“And no calls,” he said.

For drivers who transport outside the state, he said, the company increased pay from 48 cents per mile to as high as 54 cents per mile. That suggests a driver could earn more than $600 for a one-way haul from Orlando to Chicago, which takes about 18 hours. The company also offers bonuses for every delivery and pickup, he said.

“And they’re just not coming in,” Tkachuk said of applicants.

Rudnitsky said his company had received up to 10 calls a day from potential applicants, two or three of whom would show up for an interview.

“Now we don't even get a call a day,” he said.

Rudnitsky said he followed his father’s trucking-business tracks and started Inland Transport, which has been in Orlando since 2007.

His company now includes a repair unit that services his trucks and those of other people and companies.

One of the bays housed an Inland semi-tractor with an engine half torn apart. Because the truck had no driver, the company figured it made sense to give it an overhaul.

Inland employee Yuri Mazun said he gets the impression that some drivers “are willing to go somewhere else and find the highest-paying job.”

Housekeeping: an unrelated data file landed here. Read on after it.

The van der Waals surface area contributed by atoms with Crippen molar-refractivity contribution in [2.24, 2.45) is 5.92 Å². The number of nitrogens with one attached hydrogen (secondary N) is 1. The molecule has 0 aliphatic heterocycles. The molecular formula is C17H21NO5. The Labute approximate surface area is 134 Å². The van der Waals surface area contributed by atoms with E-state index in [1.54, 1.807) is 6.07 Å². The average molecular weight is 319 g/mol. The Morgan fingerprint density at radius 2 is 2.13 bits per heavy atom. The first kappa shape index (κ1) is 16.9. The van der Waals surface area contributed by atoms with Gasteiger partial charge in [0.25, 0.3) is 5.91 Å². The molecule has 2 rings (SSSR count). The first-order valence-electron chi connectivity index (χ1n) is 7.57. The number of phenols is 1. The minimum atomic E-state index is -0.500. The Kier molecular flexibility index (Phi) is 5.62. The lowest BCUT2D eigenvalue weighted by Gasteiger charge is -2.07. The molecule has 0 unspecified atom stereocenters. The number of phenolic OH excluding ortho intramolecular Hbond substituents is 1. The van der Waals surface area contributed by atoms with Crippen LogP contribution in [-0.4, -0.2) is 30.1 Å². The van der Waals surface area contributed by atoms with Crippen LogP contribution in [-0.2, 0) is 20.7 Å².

“They’re just hopping around from company to company because they know there’s demand for drivers,” he said.

Increased demands from drivers

Tkachuk, Inland’s recruiter, told Spectrum News about truck owners who say they’ve had drivers request salaries of up to $3,000 per week, with demands that the company pay their monthly car payments and outfit their sleeper cabs with televisions and gaming devices.

As for truckers who stay put, Inland driver Yoandry Labraba told Spectrum News: “I was working for (Inland) before the pandemic, and I was fine.”

Asked about the effects on his business, owner Rudnitsky said: “Obviously, you’ve still got insurance costs you’ve got to carry and depreciation — trucks are sitting. It’s hopefully not a long-term thing, and it’s already been long enough.

“Simply put, people in this country need to get back to work. This isn't helping anybody.”